Social ecological model of problem gambling: A cross-national survey study of young people in the united states, south korea, spain, and finland

Atte Oksanen, Anu Sirola, Iina Savolainen, Aki Koivula, Markus Kaakinen, Ilkka Vuorinen, Izabela Zych, Hye Jin Paek

Research output: Contribution to journalArticleScientificpeer-review

1 Citation (Scopus)
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Abstract

Problem gambling among young people is an emerging trend globally. The online environment in particular offers various possibilities for gambling engagement. This is the first crossnational survey study using the social ecological model to analyze problem gambling, especially in the online context. The study aimed to analyze how different social ecological spheres explain problem gambling. Participants were young people aged 15–25 in the United States (n = 1212), South Korea (n = 1192), Spain (n = 1212), and Finland (n = 1200). The South Oaks Gambling Screen (SOGS) instrument measured problem gambling. The regression models analyzed problem gambling with measures of intrapersonal, interpersonal, organizational, and societal spheres. Spanish participants had the highest SOGS score for problem gambling. In all countries, the variations in problem gambling were best explained by the organizational sphere measures (26%) when compared to the intrapersonal (11%), interpersonal (5%), and societal (3%) spheres. In the full model, the organizational sphere measures had strong associations with problem gambling. These included consumer debt, online gambling community participation, online casino participation, and exposure to online pop-up advertisements. Problem gambling was also associated with conformity to group norms in the interpersonal sphere, and male gender and impulsivity in the intrapersonal sphere. Cross-national results were similar in different countries. Within the final model, gambling community participation had the strongest association with problem gambling (β = 0.23, p < 0.001). The online context plays a major role in problem gambling behavior. The social ecological model is a useful tool for tackling problem gambling and developing preventative measures.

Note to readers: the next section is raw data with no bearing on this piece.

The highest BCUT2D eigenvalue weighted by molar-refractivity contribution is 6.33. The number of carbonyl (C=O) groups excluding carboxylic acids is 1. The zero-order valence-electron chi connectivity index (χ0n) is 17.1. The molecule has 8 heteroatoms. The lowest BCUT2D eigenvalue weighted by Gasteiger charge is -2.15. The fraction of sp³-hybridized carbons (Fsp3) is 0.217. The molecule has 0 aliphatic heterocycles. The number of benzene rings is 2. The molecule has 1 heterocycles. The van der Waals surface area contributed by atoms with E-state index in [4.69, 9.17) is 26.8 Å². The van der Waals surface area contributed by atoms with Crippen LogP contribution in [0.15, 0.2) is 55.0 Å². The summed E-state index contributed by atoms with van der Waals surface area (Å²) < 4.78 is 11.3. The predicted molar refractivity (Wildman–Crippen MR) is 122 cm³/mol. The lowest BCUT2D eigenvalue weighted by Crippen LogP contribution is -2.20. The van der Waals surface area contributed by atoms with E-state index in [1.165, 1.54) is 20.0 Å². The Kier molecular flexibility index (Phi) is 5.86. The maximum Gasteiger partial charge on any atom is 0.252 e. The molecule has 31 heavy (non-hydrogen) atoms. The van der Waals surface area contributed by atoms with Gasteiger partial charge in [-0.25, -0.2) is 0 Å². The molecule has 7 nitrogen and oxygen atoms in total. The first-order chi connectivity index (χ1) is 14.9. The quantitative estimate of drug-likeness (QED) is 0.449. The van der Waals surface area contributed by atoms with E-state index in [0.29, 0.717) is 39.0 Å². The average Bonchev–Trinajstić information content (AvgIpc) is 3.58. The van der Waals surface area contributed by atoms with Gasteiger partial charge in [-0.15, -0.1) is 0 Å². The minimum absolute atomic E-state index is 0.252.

Original languageEnglish
Article number3220
Pages (from-to)1-19
Number of pages19
JournalInternational journal of environmental research and public health
Volume18
Issue number6
DOIs
Publication statusPublished - 2 Mar 2021
Publication typeA1 Journal article-refereed

Keywords

  • Adolescents
  • Advertising
  • Consumer debt
  • Emerging adults
  • Impulsivity
  • Internet
  • Online casinos
  • Online communities
  • Pathological gambling
  • Social ecological model

Publication forum classification

  • Publication forum level 1

ASJC Scopus subject areas

  • Public Health, Environmental and Occupational Health
  • Health, Toxicology and Mutagenesis

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